Shirley E. Bittner, 81 of Bellefonte, formerly of Howard, passed away on Monday, August 3, 2020 at the Mount Nittany Medical Center. She was born on August 8, 1938 in Lock Haven, the daughter of the late Kenneth T. & Virginia Yearick Confer.
She married Robert Bittner who survives at home.
She graduated from Howard High School class of 56. She was a homemaker and also worked at the Bellefonte Hospital in the x-ray dept. as a secretary. She was a jury commissioner in the 1970's.
Shirley was very involved in her community. She along with her husband ran the "Howard Homestead Bed & Breakfast". She served on the Howard Museum Board.
She is survived by two daughters; Jennifer (Michael) McCartney of Bellefonte and Beth (John) Bryan of Altoona, one sister; Barbara (Tom) Davidson of Bellefonte, one foster son; Russell Hearn of Howard, four grandchildren; Karri Weaver (Ryan) Brown, Clint (Nina) Weaver, Chelsea Weaver (Elam Lapp) and Angelica Bryan and fifteen great-grandchildren She was preceded in death by two brothers; Torry Confer & Rich Swope.
Memorial contributions may be made to Centre Crest Auxillary.
Funeral services will be on Saturday, August 8, 2020 at 1:00 p.m. at the Kader-Neff Funeral Home, 135 Main Street, Howard with the Pastor Craig Rose officiating. Friends and family will be received from noon to 1prior to the service at the funeral home. Burial will be at the families convenience at the Schencks Cemetery in Howard Twp.
Shirley wasn’t the type of person who cared about the color of your skin, the level of education you had, where you lived, or your net worth. She cared about your well-being and how she could help you. She was the type of person who could dial a wrong number and still strike up a conversation. She made countless calls from the kitchen of her home on Mill Street on behalf of people who needed an advocate. She did not hesitate to fight for those in need. This was because she was raised in a family who loved fiercely and unconditionally. Her family home was built in the 1890’s and the first house in Howard to have electricity, and housed many generations of her family. She and Bob opened ‘Howard Homestead Bed and Breakfast’ as a way to utilize the all those many rooms and to provide comfort to weary travelers.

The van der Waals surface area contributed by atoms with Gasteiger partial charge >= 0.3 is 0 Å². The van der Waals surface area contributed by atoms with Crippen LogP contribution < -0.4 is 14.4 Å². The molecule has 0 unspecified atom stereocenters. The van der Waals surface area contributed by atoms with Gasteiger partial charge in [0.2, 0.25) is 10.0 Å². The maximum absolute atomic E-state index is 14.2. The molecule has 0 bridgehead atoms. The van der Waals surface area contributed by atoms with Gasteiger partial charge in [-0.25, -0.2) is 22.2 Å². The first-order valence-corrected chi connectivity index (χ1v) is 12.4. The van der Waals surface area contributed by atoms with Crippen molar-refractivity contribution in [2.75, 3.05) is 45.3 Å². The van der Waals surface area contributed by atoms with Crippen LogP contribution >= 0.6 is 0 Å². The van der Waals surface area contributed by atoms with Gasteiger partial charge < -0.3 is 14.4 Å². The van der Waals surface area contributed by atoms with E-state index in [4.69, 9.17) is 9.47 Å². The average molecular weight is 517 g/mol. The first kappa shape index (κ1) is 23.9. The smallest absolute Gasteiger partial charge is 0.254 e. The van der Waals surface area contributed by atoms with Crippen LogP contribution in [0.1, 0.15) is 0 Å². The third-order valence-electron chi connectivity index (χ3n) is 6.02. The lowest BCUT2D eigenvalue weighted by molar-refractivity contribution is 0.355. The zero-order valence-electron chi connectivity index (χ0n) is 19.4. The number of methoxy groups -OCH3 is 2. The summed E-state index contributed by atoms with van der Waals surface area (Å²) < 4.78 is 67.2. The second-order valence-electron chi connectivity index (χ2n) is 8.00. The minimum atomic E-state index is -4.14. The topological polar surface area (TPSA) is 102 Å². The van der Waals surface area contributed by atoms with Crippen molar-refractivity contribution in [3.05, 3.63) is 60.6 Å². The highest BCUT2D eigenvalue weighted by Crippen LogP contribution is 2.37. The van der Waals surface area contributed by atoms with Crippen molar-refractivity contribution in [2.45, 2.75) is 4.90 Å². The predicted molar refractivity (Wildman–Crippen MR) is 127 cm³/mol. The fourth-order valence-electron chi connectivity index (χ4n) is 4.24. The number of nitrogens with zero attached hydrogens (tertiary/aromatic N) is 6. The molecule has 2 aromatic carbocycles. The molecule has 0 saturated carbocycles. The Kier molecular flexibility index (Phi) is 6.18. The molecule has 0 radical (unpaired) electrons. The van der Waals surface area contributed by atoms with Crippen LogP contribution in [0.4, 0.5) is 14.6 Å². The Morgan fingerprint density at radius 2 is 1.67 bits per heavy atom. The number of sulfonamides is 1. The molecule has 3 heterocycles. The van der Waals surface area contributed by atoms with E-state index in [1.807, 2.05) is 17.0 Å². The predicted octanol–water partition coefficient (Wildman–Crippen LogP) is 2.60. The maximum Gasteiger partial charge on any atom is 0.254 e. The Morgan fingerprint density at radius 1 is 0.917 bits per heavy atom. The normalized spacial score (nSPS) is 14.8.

Later, they opened their home to immediate and extended family members who needed a place to relocate and rebuild their foundation. This is an example taught to her by her parents. Ken and Virginia bought ground in Howard; subdivided so other families could plant roots in the wonderful community they loved so much. Ken saw the need for a gathering place for the youth in town to “hang out” and listen to music and hence, the ‘Be-Bop’ ice cream stand was born. Shirley twisted and served many ice cream cones. She felt privileged to be a part of that adventure and spoke about it with such love. She was so proud of the contributions her parents made to their community and she honored them by continuing in her own ways.
Shirley directed many community plays as a way to fundraise for various recipients. She organized ‘cake walks’ to raise funds for those in need. She volunteered at Howard Elementary School, helping many children develop better reading skills. She was instrumental in the creation of the ‘Howard Museum’ as a way to preserve and sustain Howard’s heritage. She loved genealogy and was a wonderful historian both for the Howard community and for her family as well. She was very proud of both. Immeasurable hours were spent in research and organization of her family tree. Pages and pages of the branches were typed and re-typed keeping it as accurate as she could. She has inspired many to become involved and understand the importance of taking pride in “your roots.”